Kitchener-Waterloo

Frozen pizza from local restaurants offers gourmet quality and unique flavours: Andrew Coppolino

Many grocery stores have a large selection of frozen pizzas for sale, but food columnist Andrew Coppolino says during the pandemic, some local restaurants have been offering their pizzas for sale in a frozen state to great success.

'It's almost a no-brainer' for pizza shops to sell frozen pies, trade magazine editor says

Bread Heads pizzaiolo David O'Leary says they sold frozen pizza before the COVID-19 pandemic, but he's seen sales increase over the last two years. (Andrew Coppolino/CBC)

David O'Leary was selling frozen pizzas before the pandemic though his Kitchener, Ont., company Bread Heads, but sales have increased over the past two years as more people stayed home due to COVID-19 restrictions. 

He says he's experimented with different techniques and has found a cooking method that works for him. He par-bakes the crusts, allowing them to cool, before adding the toppings and then freezing the pizzas.

When a customer gets it home, the pie goes in the oven at a high temperature and comes out quickly. 

"It should be as hot as possible for as short a time as possible to get a good result," O'Leary said, adding that he's happy with the way the pizzas finish cooking after being frozen.

"Frozen is not the same as our fresh pizzas right out of the oven, but they're darn good."

Frozen pizzas are boxed up and ready to go at Bread Heads in Kitchener. (David O'Leary/Bread Heads)

Growing trend

Par-cooked, or partially cooked, frozen pizzas that you can grab from your freezer are a convenient and quick snack or meal that can be finished in your oven in less than 15 minutes.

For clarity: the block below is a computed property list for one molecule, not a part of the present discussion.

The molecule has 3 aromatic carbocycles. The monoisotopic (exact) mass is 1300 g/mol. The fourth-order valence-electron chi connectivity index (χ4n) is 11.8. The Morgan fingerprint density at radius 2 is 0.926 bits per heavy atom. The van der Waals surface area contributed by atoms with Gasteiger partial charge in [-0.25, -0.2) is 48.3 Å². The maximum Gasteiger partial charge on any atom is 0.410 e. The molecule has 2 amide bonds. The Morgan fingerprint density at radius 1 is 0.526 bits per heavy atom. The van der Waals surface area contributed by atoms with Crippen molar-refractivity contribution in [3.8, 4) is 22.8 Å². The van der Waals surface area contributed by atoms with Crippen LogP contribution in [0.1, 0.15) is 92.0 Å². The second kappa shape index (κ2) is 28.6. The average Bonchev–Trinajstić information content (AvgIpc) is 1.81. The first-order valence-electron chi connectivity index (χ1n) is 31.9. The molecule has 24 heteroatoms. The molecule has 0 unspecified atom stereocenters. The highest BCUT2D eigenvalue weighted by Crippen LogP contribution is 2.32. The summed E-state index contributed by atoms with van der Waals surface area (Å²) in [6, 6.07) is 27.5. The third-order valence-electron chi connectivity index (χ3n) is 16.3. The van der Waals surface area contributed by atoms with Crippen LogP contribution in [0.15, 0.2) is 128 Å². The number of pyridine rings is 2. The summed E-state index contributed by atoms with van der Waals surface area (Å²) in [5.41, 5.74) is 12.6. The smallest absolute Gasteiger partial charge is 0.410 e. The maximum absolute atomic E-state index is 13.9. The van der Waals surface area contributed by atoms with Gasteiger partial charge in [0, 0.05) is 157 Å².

Across the globe, the market for frozen pizza is anticipated to grow to $24.2 billion by 2027, found a report last September from the market research website Reportlinker.com.

In Canada, Nielsen research found frozen pizza sales had climbed to $650 million by March, 2021, with 74 per cent of households having purchased some variety of bake-at-home or do-it-yourself pizza. 

General Assembly of Toronto recently closed a $13 million Series A round of funding for what is perhaps the first frozen "pizza subscription" for home delivery. The investment allowed the pizza company to expand production to 10,000 pizzas a day by the third quarter of 2021.

'It's almost a no-brainer'

Several independent pizza businesses in Waterloo region have answered the call, selling par-cooked and frozen pizzas as part of their revenue stream.

Pete Tessaro, co-owner of Those Pizza Guys in St. Jacobs, says his small shop has made roughly 5,000 frozen pizzas since the beginning of the pandemic, selling them from the restaurant or at other retailers. 

"Our frozen pizzas are the same pizzas that we sell at our store. We cook them to about 80 or 90 per cent of their final cook, cool them, freeze them and vacuum-pack them," says Tessaro.

Pete Tessaro holds up a couple of Those Pizza Guys frozen pizzas. (Andrew Coppolino/CBC)

Their business model is popular across the country, according to Colleen Cross, editor of Canadian Pizza magazine. She says that there is more interest in grab-and-go and pick-up food, including pizza, than ever before.

"I'm seeing it when I talk to pizzerias that it's almost a no-brainer, that frozen is something that they can get into as another revenue stream," says Cross.

Gourmet quality